High frequency circuits are especially tricky. However also simple looking circuit not meant to oscillate can do that if murphy helps with the layout. Modern transistors are quite fast and thus one may not even see it oscillate with a slow 20 MHz scope.

Finding faults in circuits (you own or just build after a schematics) is part of the fun.

I remember an amplifier that worked quite well as a radio receiver for a Russian language station. I never found out the frequency, as the normal radio I had could not get that station (e.g. outside the normal bands).
 

Offline blueskull

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Re: When you follow the schematic but it doesn't work
« Reply #17 on: July 25, 2018, 12:34:58 pm »
You are quoting one extreme of the spectrum.  I am sure there are some amazing professors on the other extreme and a bunch of average in between.  Look for the world changing extreme, not the mediocre one.

I don't think so. Most of the time I see a person who knows all is an undergrad. The higher the education, the less the common ECE background knowledge one retains from BS education.

Most truly amazing Swiss knife engineers I've ever seen are either tinker/hobbyist on their own (learn by passion) or are just never received graduate education.
 
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Online GeorgeOfTheJungle

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Re: When you follow the schematic but it doesn't work
« Reply #18 on: July 25, 2018, 01:26:16 pm »
I remember an amplifier that worked quite well as a radio receiver for a Russian language station. I never found out the frequency, as the normal radio I had could not get that station (e.g. outside the normal bands).

I once managed to do exactly that with a mixer :-) it had a few audio inputs, a few buffer opamps and CMOS analog switches, every now and then I could hear the radio :-). Had to put some low pass filters.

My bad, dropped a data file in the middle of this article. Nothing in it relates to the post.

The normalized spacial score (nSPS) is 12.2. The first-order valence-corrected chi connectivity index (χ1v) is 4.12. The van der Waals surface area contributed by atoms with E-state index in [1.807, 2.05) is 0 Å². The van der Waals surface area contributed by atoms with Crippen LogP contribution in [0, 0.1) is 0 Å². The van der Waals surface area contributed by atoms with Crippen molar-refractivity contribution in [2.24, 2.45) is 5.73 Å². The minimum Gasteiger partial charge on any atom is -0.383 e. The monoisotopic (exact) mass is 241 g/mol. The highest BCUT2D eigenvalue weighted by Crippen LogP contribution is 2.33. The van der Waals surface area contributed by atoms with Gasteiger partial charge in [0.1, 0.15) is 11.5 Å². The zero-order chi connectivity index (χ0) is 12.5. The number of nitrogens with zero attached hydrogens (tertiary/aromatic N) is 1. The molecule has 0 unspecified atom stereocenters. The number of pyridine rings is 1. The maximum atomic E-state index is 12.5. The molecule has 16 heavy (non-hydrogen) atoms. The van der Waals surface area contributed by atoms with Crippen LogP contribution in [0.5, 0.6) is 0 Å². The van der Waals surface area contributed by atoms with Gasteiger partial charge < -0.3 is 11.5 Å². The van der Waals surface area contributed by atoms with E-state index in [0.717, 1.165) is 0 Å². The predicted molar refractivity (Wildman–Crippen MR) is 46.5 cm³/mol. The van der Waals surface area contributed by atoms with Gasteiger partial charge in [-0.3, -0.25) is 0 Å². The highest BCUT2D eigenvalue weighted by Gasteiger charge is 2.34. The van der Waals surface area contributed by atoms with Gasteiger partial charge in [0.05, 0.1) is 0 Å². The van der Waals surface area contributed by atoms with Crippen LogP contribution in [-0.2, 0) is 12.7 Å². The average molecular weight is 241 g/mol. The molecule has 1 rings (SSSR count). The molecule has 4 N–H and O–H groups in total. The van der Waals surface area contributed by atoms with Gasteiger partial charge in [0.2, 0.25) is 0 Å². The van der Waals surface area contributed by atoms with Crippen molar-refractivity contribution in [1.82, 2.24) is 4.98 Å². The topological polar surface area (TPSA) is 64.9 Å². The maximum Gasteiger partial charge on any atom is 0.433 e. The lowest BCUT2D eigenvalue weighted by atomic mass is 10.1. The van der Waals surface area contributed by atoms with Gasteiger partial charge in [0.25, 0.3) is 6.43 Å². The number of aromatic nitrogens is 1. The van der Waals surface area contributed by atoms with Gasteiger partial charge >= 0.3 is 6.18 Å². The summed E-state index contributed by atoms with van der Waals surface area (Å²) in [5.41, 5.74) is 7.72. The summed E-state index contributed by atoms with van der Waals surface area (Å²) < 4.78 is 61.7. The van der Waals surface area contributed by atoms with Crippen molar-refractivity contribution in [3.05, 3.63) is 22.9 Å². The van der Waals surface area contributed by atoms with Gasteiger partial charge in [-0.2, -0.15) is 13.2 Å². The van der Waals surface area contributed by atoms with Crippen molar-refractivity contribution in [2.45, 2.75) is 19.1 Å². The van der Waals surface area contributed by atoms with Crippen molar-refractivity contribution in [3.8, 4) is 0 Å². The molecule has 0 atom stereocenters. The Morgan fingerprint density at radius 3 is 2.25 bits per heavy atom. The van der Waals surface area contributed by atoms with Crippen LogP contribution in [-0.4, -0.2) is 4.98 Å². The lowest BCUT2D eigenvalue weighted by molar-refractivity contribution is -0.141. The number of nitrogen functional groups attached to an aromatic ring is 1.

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Online rsjsouza

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Re: When you follow the schematic but it doesn't work
« Reply #19 on: July 25, 2018, 03:23:41 pm »
You are quoting one extreme of the spectrum.  I am sure there are some amazing professors on the other extreme and a bunch of average in between.  Look for the world changing extreme, not the mediocre one.

I don't think so. Most of the time I see a person who knows all is an undergrad. The higher the education, the less the common ECE background knowledge one retains from BS education.

Most truly amazing Swiss knife engineers I've ever seen are either tinker/hobbyist on their own (learn by passion) or are just never received graduate education.
In my life I have seen examples in any direction. When I started in the university I had the same impression with some professors, but over the years I found out that the ones that lead or were part of research labs were quite close to the metal, as they suffered with lack of money and resources and needed to build and teach the students how to build most of the infrastructure to get further goals. Also, the lack of resources also meant we were using 50's and 60's equipment well into the 90's and they needed to explain to us how they actually worked so we could understand its limitations to do our job.